I was thinking about a comment/question made by a reader in a past posting. The reader asked who was left to sell equities. Hindsight is 20/20 but it apears that most everybody had sold that were going to sell. The tide has certainly shifted but I am continuing to wonder why. Consumer dept is almost 100% of GDP (an all time high by a long way) and govt dept is growing very fast so what fuels growth over the next couple years? I see no way around significant deleveraging by consumers. So I still see two scenarios and neither of them is bullish over the next 4 years. One plays out over the next 2-6 months (things are still bad scenario) and the other (inflation scenario) plays out over the next 4 or so years. Your model has proven very accurate over the past few years but somehow missed this significant shift. Could your model account for the "too few people/institutions left to sell" situation, so that despite the positive sentiment, so positive sentiment is driving the market up in the short run (the past month or so). I agree with you that one false signal in the model doesn't mean you throw away the model. Are you continuing to refine it? I would like to offer words of encouragement but I know it sucks losing money and maybe more importantly seeing something you put a lot of time and effort into looking less predictive than it did just a couple months ago. I hope you are not giving up on the model but rather looking at refinements.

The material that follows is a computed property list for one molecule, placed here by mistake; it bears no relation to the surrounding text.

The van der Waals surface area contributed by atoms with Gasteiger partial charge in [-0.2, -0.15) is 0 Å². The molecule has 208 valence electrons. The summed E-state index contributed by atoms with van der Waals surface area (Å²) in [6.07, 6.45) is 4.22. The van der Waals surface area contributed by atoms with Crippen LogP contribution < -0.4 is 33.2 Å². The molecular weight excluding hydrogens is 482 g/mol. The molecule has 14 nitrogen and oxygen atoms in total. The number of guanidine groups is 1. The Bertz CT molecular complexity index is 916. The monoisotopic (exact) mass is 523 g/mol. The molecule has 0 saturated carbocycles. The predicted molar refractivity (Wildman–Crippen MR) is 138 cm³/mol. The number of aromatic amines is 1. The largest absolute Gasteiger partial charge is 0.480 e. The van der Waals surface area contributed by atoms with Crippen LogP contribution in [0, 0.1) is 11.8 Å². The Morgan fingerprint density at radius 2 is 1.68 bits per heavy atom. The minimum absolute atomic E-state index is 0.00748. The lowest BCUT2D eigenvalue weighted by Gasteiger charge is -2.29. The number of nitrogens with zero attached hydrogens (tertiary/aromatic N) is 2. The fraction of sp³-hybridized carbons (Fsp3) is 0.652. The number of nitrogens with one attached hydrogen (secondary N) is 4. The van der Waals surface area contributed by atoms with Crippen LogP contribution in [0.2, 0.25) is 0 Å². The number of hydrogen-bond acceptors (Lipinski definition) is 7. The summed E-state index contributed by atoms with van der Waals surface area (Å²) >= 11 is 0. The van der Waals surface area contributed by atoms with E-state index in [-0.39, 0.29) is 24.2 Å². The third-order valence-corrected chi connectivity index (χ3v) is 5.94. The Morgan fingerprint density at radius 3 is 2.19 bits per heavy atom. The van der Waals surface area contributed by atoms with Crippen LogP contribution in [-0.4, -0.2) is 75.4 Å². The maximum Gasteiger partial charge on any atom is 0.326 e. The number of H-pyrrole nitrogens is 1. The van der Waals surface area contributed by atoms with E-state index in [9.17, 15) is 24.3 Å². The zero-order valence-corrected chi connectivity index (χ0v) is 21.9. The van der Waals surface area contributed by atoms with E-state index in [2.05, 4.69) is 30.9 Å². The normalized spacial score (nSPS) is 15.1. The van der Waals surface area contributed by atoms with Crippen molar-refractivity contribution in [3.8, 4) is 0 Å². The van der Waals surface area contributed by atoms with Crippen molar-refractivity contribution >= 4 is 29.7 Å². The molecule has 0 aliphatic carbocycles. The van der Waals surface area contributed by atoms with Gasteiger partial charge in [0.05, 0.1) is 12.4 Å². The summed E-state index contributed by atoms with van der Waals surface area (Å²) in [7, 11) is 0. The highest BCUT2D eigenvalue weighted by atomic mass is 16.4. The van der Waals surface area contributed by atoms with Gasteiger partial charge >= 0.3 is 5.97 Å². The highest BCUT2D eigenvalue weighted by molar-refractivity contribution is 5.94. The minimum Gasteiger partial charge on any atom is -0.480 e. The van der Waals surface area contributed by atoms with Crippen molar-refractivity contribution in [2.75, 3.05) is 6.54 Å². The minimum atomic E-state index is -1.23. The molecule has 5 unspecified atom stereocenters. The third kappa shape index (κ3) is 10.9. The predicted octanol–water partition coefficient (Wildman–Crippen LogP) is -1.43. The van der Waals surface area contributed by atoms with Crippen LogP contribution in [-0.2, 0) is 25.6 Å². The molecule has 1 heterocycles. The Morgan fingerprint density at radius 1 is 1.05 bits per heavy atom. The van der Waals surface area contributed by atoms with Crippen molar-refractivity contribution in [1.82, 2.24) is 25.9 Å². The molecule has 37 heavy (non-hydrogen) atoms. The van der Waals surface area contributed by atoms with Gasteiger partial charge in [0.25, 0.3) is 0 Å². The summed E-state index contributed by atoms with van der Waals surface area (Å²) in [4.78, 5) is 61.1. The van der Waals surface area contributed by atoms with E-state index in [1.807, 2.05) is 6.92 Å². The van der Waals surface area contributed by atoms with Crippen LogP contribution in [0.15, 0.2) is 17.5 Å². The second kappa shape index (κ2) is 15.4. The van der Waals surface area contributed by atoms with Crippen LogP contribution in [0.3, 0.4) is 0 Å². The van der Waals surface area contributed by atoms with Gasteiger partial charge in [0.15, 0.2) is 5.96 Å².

John

Anonymous said...

Jody;

Has your thought on the overall trend changed now that the S&P is at 923 (interday on the 8th)